Chorea gravidarum is a rare type of chorea which presents with involuntary abnormal movement, characterized by abrupt, brief, nonrhythmic, nonrepetitive movement of any limb, often associated with nonpatterned facial grimaces. It is a complication of pregnancy which can be associated with eclampsia and its effects upon the basal ganglia. It is not an causal or pathologically distinct entity but a generic term for chorea of any cause starting during pregnancy. It is associated with history of Sydenham's chorea. It mostly occurs in young patients; the average age is 22 years.
Recently there has been a decline in incidence which is probably the result of a decline in rheumatic fever (RF), which was a major cause of chorea gravidarum before the use of antibiotics for streptococcal pharyngitis.
Several pathogenetic mechanisms for chorea gravidarum have been offered, but none have been proven. History of either rheumatic fever or chorea is suspected: the suggestion is that estrogens and progesterone may sensitize dopamine receptors (presumably at a striatal level) and induce chorea in individuals who are vulnerable to this complication by virtue of preexisting pathology in the basal ganglia. The relation to rheumatic fever was strengthened by many studies that showed that women with normal pregnancies before rheumatic fever developed chorea in subsequent pregnancies. At least 35% of patients have a definite history of acute rheumatic fever and Sydenham chorea; 4% of those with chorea gravidarum had acute rheumatic fever.
It has been suggested that use of oral contraceptives is an infrequent cause of chorea. A patient developed this chorea with no definite evidence of previous Sydenham's chorea or recent streptococcal infections, but had anti-basal ganglia antibodies, suggesting immunological basis for the pathophysiology of this chorea.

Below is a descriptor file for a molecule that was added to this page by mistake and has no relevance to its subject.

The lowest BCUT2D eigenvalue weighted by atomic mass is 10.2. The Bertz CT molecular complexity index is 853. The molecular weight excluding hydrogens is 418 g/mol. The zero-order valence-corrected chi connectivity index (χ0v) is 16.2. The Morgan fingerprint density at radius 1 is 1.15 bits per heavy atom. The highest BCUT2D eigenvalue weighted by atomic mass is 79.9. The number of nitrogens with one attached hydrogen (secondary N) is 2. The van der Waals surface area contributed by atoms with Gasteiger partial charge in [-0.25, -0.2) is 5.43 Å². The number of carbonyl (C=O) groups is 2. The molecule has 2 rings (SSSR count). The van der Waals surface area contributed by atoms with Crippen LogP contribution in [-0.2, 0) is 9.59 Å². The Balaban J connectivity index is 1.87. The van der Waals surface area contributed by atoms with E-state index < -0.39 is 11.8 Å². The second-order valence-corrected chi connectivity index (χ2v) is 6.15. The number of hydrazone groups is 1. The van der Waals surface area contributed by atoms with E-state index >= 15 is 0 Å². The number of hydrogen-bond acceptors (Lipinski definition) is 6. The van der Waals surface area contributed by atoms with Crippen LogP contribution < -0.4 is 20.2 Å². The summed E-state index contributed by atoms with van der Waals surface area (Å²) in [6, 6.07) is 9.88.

- Pelizaeus–Merzbacher disease
- Pantothenate kinase-associated neurodegeneration
- Ramsay Hunt syndrome
- Huntington's disease
- Striatonigral degeneration
- Lesch–Nyhan syndrome
- Systemic lupus erythematosus
- Lyme disease
- Multiple system atrophy
- Tourette syndrome and other tic disorders
- Viral encephalitis
- Neuronal ceroid lipofuscinosis
- Wilson's disease
- Olivopontocerebellar atrophy
- Familial paroxysmal choreoathetosis
- Benign hereditary chorea
Chorea can also be a manifestation of drug toxicity (for example, anticonvulsants, antiparkinson agents, neuroleptics, steroids, and estrogen), or a result of an infectious disease such as meningovascular syphilis, Lyme disease, viral encephalitis, and many others.
Drug treatment is indicated for patients with severe disabling chorea. It is treated with haloperidol, chlorpromazine alone or in combination with diazepam, and also pimozide, which is another neuroleptic drug which may have fewer adverse effects than haloperidol. Valproic acid, chloral hydrate, risperidone, or phenobarbital can also be used.
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- Chorea Gravidarum at eMedicine
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- Chorea Gravidarum~treatment at eMedicine
- Palanivelu, L. M. (2007). "Chorea gravidarum". Journal of Obstetrics & Gynaecology. 27 (3): 310. doi:10.1080/01443610701241134. PMID 17464821.